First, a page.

Now I’m imagining a young chart buff in 1979, one of those kids who sits by the radio writing down the Top 40 every week.
Was he sorely disappointed?
Did he listen to the radio and think, “Y’know, this is all shite, and it gets worse every month, and I could be spending my time doing something productive?”
Or did the young chart buffs of the day find something to connect to in all this dross?

I don’t.

No. 25: “The phenomenal Wings,” Casey says, with the bonanza of forced rhymes that is “Getting Closer.”
Macca shoulda done like Lennon and taken a year or two off to bake bread and change diapers.

No. 24: “Do It or Die,” Atlanta Rhythm Section.
“Once a week and you know where your favorite songs are,” Casey says.
And I reply, “I know where they are, Casey. They’re nowhere. That’s where they bloody well are.”

No. 23: Elton John, “Mama Can’t Buy You Love.” In which Elton drags his coke-addled self to Philadelphia, and Thom Bell props him up long enough to get him into the Top Ten.
A nice Philly strut to the music, but Elton’s kinda sleepwalking here, I’m afraid.

Another AT40 extra from the Number One hits of the Seventies. Olivia Newton-John, “I Honestly Love You.” Honesty is such a lonely word; everyone is so untrue.

No. 22: KISS, “I Was Made For Lovin’ You.”
My wife: “Finally.”
Me: “Something good!”

I don’t care that these clownfaces were slumming; I don’t care that Anton Fig is playing drums because the Catman is too wasted to contribute.
I like this song.
I even listen to it of my own accord from time to time.

No. 21: Poco with their second AT40 hit in nine years, “Heart of the Night.”
This song has no heart and precious little night.

On the other hand, the title fits perfectly — the heart of the night is when people sleep.

No. 20: ABBA, “Does Your Mother Know?” So rare and delightful to hear the plasticine Swedes trash-talk.

Long Distance Dedication: From a transferred minister’s wife to some teenage parishioner she left behind. One of the rare LDDs to feature a good song: Stevie Wonder’s “You Are The Sunshine Of My Life,” a song that stomped most everything around it in 1973, and still did six years later.

Hey, what percentage of Long Distance Dedications do you think were actually heard by the person at whom they were aimed?

No. 19: Raydio, “Can’t Change That.” My wife said she always thought Hall and Oates sang this. OK pop-funk that might have been better in their hands.

No. 18: Gerry Rafferty, “Days Gone Down.” Not too bad. Seems to strike a thoughtful note different from the bubbleheaded tone of most of the rest of the countdown.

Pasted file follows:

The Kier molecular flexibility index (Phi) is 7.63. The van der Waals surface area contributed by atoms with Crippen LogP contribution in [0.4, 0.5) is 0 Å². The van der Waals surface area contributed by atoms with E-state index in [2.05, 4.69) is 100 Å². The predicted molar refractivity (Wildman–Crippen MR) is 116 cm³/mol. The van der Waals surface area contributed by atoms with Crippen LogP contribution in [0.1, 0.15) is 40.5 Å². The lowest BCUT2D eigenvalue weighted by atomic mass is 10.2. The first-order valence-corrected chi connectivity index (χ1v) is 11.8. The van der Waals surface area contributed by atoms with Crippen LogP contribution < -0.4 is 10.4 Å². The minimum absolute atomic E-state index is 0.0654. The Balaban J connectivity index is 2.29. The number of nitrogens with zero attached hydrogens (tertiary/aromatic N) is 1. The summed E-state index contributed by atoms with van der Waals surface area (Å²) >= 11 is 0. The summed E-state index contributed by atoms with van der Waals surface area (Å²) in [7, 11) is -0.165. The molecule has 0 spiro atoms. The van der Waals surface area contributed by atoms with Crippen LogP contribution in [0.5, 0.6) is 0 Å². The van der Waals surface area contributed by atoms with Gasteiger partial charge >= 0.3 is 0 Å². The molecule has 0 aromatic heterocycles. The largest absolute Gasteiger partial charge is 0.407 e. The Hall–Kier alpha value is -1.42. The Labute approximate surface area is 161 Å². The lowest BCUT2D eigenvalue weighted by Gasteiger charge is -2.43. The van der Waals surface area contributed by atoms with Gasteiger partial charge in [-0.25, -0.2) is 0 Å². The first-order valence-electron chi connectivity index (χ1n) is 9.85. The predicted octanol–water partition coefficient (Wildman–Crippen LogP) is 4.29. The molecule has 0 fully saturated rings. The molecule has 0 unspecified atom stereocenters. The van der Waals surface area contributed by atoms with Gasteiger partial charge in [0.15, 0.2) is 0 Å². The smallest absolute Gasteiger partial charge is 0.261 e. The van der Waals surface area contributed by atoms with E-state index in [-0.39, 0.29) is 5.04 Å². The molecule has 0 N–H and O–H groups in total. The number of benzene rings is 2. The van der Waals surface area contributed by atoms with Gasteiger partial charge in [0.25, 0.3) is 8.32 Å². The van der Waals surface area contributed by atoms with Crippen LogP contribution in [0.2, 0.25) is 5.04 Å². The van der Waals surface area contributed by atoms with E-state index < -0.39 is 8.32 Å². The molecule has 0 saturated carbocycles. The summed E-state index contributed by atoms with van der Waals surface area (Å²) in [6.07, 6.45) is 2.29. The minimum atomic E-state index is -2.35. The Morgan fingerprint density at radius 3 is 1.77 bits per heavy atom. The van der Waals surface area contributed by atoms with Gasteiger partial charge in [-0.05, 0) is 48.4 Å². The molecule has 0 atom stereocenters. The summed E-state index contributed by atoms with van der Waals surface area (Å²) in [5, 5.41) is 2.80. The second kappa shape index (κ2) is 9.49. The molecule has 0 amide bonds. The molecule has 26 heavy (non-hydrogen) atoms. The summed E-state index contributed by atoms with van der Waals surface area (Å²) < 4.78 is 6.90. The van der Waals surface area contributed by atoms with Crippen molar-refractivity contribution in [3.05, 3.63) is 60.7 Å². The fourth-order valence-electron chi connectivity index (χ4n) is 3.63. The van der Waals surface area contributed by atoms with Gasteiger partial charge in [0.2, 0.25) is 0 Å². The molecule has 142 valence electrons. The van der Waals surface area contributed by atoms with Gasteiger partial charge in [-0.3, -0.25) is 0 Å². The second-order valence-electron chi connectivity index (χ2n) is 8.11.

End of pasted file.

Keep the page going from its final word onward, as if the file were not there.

No. 17: “I Can’t Stand It No More,” Peter Frampton. OK record. Nothing to write home about or play 10-minute talk-box solos over.

No. 16: “Ain’t No Stoppin’ Us Now,” McFadden and Whitehead. Another shot of Philly. Lyrically empty but nice and propulsive.
(Of course, you could say that about 99 percent of disco records.)

No. 15: Van Halen, “Dance The Night Away.” And people said they sold out when Sammy Hagar joined.
Of course, I’ve had trouble taking VH seriously ever since I saw St. Sanders’ awesome deconstruction of “Jump.”
Seriously — go watch it. If you never come back to this blog post, you won’t have missed anything.

No. 14: Whaddya know, it’s Dr. Hook with “When You’re In Love With A Beautiful Woman.”
This is another of that handful of songs I remember hearing from the AM radio of my folks’ old Plymouth Satellite during long road trips.
That’s probably why I am fonder of it than it really deserves.

No. 13: Up 12, Chic with “Good Times.” Why the bold? I love the riff, and I love the production values, and I love the clams on the half-shell and roller skates!, and I love the whooshing what-the-hell-was-that? introduction.
Which, of course, Casey talked over.

Am mulling the social meaning of the line “Don’t be a drag / Participate.”
Were the ’80s a decade when we stopped listening to the cruise directors, cocooned ourselves in our houses with movies from Blockbuster, and stopped participating?
Discuss.

No. 12: For the listeners of WBGY in Tullahoma, Tennessee, it’s “We Are Family” by Sister Sledge, which probably should be bolded because it’s a great production and incredibly catchy, but won’t be because I just don’t enjoy listening to it that much.

One last Number One hit of the ’70s: “Nothing From Nothing” by Billy Preston, October 1974. Not sure why Billy wasn’t bigger in the disco era; he had all the tools to be.

No. 11: Supertramp, “Logical Song.” Stronger truth-in-advertising laws would have compelled them to call it “Horrible Song.”

No. 10: John Stewart, “Gold.” I debated long and hard (there I go bragging again) about whether I liked this enough to bold it.
I did.
Even though Stevie Nicks kinda steals the record.